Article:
The Economist posted another article elaborating on Professor Muller’s findings.

Dr Muller, they explain, is an astrophysicist, not a climate scientist, which influenced his research methodology. So, “[r]ather than look at carefully (and similarly) selected subsets of the data it would look at everything available, just as astrophysicists frequently seek to survey the whole sky. Rather than using the judgement of climate scientists to make sense of the data records and what needed to be done to them, it would use well designed computer algorithms.”

More specifically, they compiled 2% of all the records the Berkeley group has access to at random over time. Because the enormous number of sites, this has proved to be quite reliable. They concluded the Earth has warmed by about 0.7°C since 1957.

On the possible effects of climate change, The New York Times summarised on issues regarding global biodiversity. The news is not good; they highlight that scientists are warning that humans may be ushering in a mass extinction.

Studies they draw from track the changing habit ranges for thousands of species. It is likely that an increasing number of species probably will not be able to adapt to such changes to their habit and its range.

They also discuss a study by Melbourne University scientists who have found that brown butterflies are coming out earlier each decade from their cacoons as temperatures increase.

This week The Guardian examined the findings of Project Clamer, a collaboration of 17 institutes in ten European countries that is synthesising research from nearly 300 EU-funded projects over the past 13 years that concern climate change and the northern hemisphere’s waters.

They have found the increased amount of fresh water released by melting ice caps and land ice (via rivers) is ‘likely to flush out of the Arctic Ocean and into the Atlantic’ leading to unforeseeable affects on the oceans’ currents and air circulation. This year marked another new record low for sea ice covering ocean area.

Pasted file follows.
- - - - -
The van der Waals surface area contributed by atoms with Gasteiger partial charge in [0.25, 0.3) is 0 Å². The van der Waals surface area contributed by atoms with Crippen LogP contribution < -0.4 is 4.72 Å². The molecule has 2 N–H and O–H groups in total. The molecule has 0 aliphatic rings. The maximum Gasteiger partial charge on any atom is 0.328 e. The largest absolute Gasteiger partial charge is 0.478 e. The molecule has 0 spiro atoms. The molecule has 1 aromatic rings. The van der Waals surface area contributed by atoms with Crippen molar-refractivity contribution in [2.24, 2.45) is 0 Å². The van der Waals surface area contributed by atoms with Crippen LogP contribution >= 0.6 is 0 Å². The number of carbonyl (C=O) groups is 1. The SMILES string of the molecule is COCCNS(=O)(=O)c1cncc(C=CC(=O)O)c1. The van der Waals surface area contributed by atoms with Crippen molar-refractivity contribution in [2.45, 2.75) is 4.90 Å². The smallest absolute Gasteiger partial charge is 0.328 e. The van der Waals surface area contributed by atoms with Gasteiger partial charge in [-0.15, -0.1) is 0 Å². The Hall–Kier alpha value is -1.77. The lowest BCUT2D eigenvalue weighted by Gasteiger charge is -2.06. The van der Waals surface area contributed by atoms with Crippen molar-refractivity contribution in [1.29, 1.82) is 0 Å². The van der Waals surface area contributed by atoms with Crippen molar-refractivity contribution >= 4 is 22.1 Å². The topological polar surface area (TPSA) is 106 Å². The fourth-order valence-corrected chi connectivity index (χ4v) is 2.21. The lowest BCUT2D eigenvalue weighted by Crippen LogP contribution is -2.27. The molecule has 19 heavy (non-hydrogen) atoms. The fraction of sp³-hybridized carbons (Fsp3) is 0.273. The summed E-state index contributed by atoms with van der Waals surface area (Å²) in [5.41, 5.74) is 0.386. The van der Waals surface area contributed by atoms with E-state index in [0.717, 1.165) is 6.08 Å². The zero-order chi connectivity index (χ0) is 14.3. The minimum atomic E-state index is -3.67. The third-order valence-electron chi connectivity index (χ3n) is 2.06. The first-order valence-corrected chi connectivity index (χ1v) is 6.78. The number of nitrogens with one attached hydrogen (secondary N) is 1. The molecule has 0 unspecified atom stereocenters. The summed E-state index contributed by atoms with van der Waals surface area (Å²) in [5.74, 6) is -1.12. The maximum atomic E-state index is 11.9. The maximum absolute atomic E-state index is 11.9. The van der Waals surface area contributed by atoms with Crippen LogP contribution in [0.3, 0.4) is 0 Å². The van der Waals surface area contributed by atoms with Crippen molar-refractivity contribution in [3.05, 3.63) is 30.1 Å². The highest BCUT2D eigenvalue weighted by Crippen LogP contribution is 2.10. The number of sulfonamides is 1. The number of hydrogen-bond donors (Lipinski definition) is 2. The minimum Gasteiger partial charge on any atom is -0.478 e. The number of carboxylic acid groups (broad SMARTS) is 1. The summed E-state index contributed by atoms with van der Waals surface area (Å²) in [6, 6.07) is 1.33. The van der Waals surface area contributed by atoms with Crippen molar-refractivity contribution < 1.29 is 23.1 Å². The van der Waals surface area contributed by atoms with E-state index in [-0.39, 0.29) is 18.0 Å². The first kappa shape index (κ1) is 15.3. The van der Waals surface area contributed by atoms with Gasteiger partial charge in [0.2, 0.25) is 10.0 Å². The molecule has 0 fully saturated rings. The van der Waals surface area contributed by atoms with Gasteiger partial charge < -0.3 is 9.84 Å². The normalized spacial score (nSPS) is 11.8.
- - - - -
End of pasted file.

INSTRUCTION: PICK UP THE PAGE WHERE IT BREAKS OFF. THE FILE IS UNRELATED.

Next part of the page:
The Washington Post posted a blog about the Greenland and Antarctica’s ice sheets.

They are melting faster than previously thought, and this rate has increased over the last 18 years. These claims were confirmed by two distinct methods of measuring the ice sheets.

The Guardian published a really useful breakdown of the Bangkok UN climate conference, including the number of participants (1,500), where they’re from (business, industry and environmental organisations and research institutions from 173 countries), the outcomes of the previous conference, hopes for this conference, some hurdles and the outlook.

In the Australian newspapers’ defence, The Age did run a piece on Monday about mangroves being a valuable, natural carbon sink that need to be protected.

They reported that an international team of researchers examined the carbon content in 25 mangroves scattered across the Indo-Pacific region and found that they absorb carbon dioxide from the air just as well as land-based rain forests, and even better under the water line.

If you find any other interesting articles, please comment or post a link (I don’t want to be one of those climate-change ignoramouses Professor Garnaut warned against on ABC News)